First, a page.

Income Tax Deductions for Estate Planning Costs

 By Rose Drupiewski

Proper estate planning may provide substantial benefits to a client in the form of tax savings, asset protection, and control over the distribution of assets.  While such goals are typically the intended benefits of estate planning, clients and their planners should also be aware of potential unintended benefits.  For example, income tax savings may be obtained through the proper utilization of Code section 212, which allows an income tax deduction for all ordinary and necessary expenses paid or incurred during the taxable year for: (1) the production or collection of income; (2) the management, conservation, or maintenance of property held for the production of income; or (3) the determination, collection, or refund of any tax (including estate and gift taxes).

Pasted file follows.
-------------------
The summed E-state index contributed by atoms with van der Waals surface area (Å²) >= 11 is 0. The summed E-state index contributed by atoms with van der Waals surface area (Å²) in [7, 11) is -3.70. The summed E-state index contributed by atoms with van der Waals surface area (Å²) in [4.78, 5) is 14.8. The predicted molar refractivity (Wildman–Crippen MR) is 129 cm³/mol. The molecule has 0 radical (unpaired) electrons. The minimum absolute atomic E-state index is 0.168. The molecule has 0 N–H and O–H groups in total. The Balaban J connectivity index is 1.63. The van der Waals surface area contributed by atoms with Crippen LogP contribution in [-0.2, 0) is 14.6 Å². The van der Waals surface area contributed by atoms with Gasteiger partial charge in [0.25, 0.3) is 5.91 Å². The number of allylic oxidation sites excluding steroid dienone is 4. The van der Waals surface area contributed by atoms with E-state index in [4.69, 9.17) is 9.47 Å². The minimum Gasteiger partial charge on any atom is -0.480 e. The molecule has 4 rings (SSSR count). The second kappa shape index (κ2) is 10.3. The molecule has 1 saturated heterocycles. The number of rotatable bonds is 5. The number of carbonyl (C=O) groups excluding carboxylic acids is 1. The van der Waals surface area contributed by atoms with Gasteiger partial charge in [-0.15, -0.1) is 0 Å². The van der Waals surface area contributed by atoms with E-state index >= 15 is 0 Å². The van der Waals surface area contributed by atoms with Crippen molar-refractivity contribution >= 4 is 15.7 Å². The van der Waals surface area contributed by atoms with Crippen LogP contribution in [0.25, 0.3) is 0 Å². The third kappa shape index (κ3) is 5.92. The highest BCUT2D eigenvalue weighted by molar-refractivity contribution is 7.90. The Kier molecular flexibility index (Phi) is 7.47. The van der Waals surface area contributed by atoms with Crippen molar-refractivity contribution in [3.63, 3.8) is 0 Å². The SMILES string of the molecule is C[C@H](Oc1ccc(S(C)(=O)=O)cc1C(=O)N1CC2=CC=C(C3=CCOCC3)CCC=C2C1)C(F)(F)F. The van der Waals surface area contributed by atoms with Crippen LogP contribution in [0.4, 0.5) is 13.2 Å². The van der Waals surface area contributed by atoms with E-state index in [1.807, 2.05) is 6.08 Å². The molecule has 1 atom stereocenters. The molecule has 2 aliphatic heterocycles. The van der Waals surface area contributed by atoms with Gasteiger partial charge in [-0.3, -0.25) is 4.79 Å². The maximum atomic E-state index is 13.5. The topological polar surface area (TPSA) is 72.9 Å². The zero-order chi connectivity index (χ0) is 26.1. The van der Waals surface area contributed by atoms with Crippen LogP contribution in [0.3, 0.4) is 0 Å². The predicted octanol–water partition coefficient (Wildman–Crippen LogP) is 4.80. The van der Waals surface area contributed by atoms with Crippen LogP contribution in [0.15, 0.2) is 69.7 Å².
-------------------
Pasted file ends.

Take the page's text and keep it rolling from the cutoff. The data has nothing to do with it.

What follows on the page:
The costs incurred by an estate planning client, which may include attorney and accountant fees, appraisal costs, filing fees, etc., may be deductible under Code section 212.  In general, costs relating to the preparation of wills, trusts, and other testamentary documents are not deductible for income tax purposes, but costs relating to estate and gift tax calculations, tax planning, and return preparation may be deductible.  See, e.g., Wong v. Commissioner, T.C. Memo. 1989-683. 

When an estate planning engagement involves transactions relating to a business, such as a closely-held corporation of family limited partnership, some consideration should be given to whether costs that might be deductible under Code section 212 are more properly deductible under Code section 162, which allows a deduction for ordinary and necessary business expenses.

 

 

 

 

 

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